Mexico faces new crisis

THE US and Mexican governments finally agreed last week to the tough terms of America’s $20 billion loan to bail out the stricken Mexican economy, but it seems almost certain that the ‘cure’ will be more fatal than the disease.

Under pressure from the US, the Bank of Mexico raised interest rates to 50% on January 20. The effect on companies and businesses will be devastating, triggering off untold collapses and bankruptcies.

It is only a matter of time before the business community runs out of patience and turns against the already divided Zedillo government. Such withdrawal of support (and capital) would create a crisis at the top. Coupled with this is the organised armed uprisings which first hit the British press in January 1994. The US will try and make workers pay for the crisis in Mexico just as it has at home, but workers in Mexico may not be so easily skinned.

Against this near apocalyptic backdrop, more information is emerging about the mysterious “Subcomandante Marcos”, and the Mexican revolutionary movement.

Marcos is a sophisticated and intelligent revolutionary, with a distinctly creative touch. After being taunted by the pro-government press for being homosexual, which is quite a serious ‘accusation’ in a macho society like Mexico, Marcos issued one of his typically idiosyncratic E-mail communiqués: “Marcos is gay in San Francisco, a Palestinian in Israel, a Jew in Germany, a pacifist in Bosnia, a housewife alone on a Saturday night in any neighbourhood of any city in Mexico...”

Originally a university lecturer, he moved to Nicaragua after the Sandinista revolution. In 1984, he disappeared into the Mexican jungle with a group of Central American Maoists, where he spent 10 years training a peasant army. As we know, the Zapatista National Liberation Army (EZLN) finally struck on New Year’s Day 1994 in Chiapas - the day that Nafta became law.

Marcos declared in July 1994: “We don’t want power; we don’t want money; just our land back. So in this kind of struggle the communists, the communist bogeymen, cannot be invoked.”

It seems from this that Marcos’s ‘guerrillaist’ tactics may be directed towards negotiation rather than revolution. This is not the behaviour of a serious proletarian revolutionary, who employs warfare as an integral part of a revolutionary programme. It smacks more of petty bourgeois adventurism, which is content to play cat-and-mouse with government forces until it either exhausts itself or is defeated militarily (remember the very different fates of Regis Debray and Che Guevara).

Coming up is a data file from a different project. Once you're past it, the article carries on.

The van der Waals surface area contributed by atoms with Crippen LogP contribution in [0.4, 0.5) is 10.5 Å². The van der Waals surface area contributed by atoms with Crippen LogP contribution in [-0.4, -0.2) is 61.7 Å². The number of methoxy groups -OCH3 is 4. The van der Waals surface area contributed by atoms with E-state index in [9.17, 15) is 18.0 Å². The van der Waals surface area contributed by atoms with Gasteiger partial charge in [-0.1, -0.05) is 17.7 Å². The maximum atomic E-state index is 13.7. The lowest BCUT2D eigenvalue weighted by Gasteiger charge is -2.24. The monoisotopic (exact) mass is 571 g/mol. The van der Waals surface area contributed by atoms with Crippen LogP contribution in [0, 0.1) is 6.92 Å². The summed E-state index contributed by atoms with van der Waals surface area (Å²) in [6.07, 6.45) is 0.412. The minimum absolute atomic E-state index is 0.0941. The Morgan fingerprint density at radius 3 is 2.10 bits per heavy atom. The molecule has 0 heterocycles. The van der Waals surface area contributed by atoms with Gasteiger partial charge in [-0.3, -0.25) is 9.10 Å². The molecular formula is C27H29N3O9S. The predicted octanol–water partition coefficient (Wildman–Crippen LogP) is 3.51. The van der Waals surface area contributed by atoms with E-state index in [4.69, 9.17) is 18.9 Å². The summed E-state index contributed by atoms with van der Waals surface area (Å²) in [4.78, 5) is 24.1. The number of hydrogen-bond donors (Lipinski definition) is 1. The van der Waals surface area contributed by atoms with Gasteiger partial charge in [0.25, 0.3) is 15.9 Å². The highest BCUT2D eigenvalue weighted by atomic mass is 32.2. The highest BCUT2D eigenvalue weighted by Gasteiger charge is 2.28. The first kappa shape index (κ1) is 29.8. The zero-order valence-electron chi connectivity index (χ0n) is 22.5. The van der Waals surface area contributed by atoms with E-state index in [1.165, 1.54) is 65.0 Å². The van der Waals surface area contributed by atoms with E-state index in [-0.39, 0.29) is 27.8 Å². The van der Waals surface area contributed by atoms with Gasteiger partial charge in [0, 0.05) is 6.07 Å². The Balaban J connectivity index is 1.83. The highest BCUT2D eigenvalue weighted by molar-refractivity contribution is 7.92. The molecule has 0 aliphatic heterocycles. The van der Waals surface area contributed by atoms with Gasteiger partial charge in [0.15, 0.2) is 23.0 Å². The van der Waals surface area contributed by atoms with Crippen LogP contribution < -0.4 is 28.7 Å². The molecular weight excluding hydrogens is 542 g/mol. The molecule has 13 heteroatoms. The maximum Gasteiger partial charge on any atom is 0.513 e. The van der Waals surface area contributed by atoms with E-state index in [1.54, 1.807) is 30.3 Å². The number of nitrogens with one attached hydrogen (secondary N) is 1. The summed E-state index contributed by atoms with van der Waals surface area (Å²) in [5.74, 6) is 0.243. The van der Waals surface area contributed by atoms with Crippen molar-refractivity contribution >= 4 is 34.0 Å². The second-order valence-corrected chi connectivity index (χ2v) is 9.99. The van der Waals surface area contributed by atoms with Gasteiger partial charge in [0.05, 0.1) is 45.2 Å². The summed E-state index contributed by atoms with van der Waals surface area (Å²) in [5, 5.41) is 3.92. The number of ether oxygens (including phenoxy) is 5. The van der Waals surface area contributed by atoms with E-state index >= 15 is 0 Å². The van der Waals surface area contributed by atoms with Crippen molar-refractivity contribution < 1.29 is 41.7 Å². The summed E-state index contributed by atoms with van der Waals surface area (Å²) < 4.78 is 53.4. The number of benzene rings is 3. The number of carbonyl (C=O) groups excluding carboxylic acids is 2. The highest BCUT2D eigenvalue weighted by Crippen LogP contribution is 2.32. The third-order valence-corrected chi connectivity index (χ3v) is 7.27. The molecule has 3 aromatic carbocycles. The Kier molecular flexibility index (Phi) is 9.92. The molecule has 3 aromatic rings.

However, the German journal Gegen die Stromung (Against the Tide) contains an interview with a representative of the Moviemiento Revolucionario de Mexico (Mexican Revolutionary Movement) a coalition of seven armed revolutionary organisations, including the EZLN, which have been working together since 1978. The journal is distributed by the Stalin Society, so should be read critically, but some interesting facts can be gleaned.

The MRM was central in organising the 100,000-strong pro-Marcos demonstration in Mexico City on January 12.

But the political ideology of the MRM has its limitations. Primarily it is characterised by a backward looking nationalism. The MRM comrade states in the journal that the “Mexican revolution is our own affair”. The comrade plainly affirms that the MRM has “never had relationships with other countries. Not with the Soviet Union, nor Cuba, Vietnam, Albania, China or Korea...the path we have chosen in Mexico and which has developed in the course of the struggle is to rely upon ourselves alone.”

This can only lead to demoralisation and eventual defeat. The comrade goes on to defend the Mexican constitution against Nafta and declares that “Mexican nationalism is a process of finding and defending ourselves against the American invasion and so it plays a progressive role.”

Real strength for the MRM would be to exploit the opportunity presented by Nafta and unite with the North American working class, to organise across national borders. The revolutionary dynamism of Mexican workers could have a huge impact on the working class in the US, whose politics at the moment are incredibly reactionary.

Although MRM’s stated aim is socialist revolution, it seems content to find ‘liberation’ in the pre-capitalist past. It idealises primitive communist communalism and isolates itself from the international working class in a manner reminiscent of Enver Hoxha or Kim Il Sung.

A socialist revolution in this weak link of imperialism could not survive in isolation, but it could act as a spark for workers in the US itself.

The US economy is tied tightly to Mexico and a revolutionary situation there would cause it massive problems. A working class united throughout North America under the inspiration of the revolutionary movement in Mexico would be a threat to imperialism world-wide.

Frank Vincent